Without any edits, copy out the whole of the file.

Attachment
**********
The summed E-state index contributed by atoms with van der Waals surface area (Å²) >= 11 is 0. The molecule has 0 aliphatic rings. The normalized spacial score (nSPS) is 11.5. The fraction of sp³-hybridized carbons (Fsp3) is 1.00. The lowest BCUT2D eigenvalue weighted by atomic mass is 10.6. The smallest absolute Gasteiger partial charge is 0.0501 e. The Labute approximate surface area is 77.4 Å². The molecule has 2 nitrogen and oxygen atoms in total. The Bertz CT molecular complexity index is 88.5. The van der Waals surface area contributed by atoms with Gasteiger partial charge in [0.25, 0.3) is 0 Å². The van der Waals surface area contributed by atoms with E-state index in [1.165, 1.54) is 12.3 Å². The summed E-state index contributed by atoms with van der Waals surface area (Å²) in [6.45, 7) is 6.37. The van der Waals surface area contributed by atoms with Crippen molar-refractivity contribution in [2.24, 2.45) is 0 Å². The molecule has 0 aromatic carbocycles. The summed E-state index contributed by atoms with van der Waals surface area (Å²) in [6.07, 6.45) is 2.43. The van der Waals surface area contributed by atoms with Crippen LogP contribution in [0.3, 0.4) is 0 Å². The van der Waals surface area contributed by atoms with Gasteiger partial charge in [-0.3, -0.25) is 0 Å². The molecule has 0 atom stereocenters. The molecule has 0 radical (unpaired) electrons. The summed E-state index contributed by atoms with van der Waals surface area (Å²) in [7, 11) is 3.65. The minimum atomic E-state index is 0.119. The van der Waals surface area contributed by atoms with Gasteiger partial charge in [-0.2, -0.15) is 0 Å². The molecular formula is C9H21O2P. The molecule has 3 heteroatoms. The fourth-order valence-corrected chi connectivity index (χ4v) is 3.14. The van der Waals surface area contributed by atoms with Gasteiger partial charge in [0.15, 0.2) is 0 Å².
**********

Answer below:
The summed E-state index contributed by atoms with van der Waals surface area (Å²) >= 11 is 0. The molecule has 0 aliphatic rings. The normalized spacial score (nSPS) is 11.5. The fraction of sp³-hybridized carbons (Fsp3) is 1.00. The lowest BCUT2D eigenvalue weighted by atomic mass is 10.6. The smallest absolute Gasteiger partial charge is 0.0501 e. The Labute approximate surface area is 77.4 Å². The molecule has 2 nitrogen and oxygen atoms in total. The Bertz CT molecular complexity index is 88.5. The van der Waals surface area contributed by atoms with Gasteiger partial charge in [0.25, 0.3) is 0 Å². The van der Waals surface area contributed by atoms with E-state index in [1.165, 1.54) is 12.3 Å². The summed E-state index contributed by atoms with van der Waals surface area (Å²) in [6.45, 7) is 6.37. The van der Waals surface area contributed by atoms with Crippen molar-refractivity contribution in [2.24, 2.45) is 0 Å². The molecule has 0 aromatic carbocycles. The summed E-state index contributed by atoms with van der Waals surface area (Å²) in [6.07, 6.45) is 2.43. The van der Waals surface area contributed by atoms with Crippen LogP contribution in [0.3, 0.4) is 0 Å². The van der Waals surface area contributed by atoms with Gasteiger partial charge in [-0.3, -0.25) is 0 Å². The molecule has 0 atom stereocenters. The molecule has 0 radical (unpaired) electrons. The summed E-state index contributed by atoms with van der Waals surface area (Å²) in [7, 11) is 3.65. The minimum atomic E-state index is 0.119. The van der Waals surface area contributed by atoms with Gasteiger partial charge in [-0.2, -0.15) is 0 Å². The molecular formula is C9H21O2P. The molecule has 3 heteroatoms. The fourth-order valence-corrected chi connectivity index (χ4v) is 3.14. The van der Waals surface area contributed by atoms with Gasteiger partial charge in [0.15, 0.2) is 0 Å².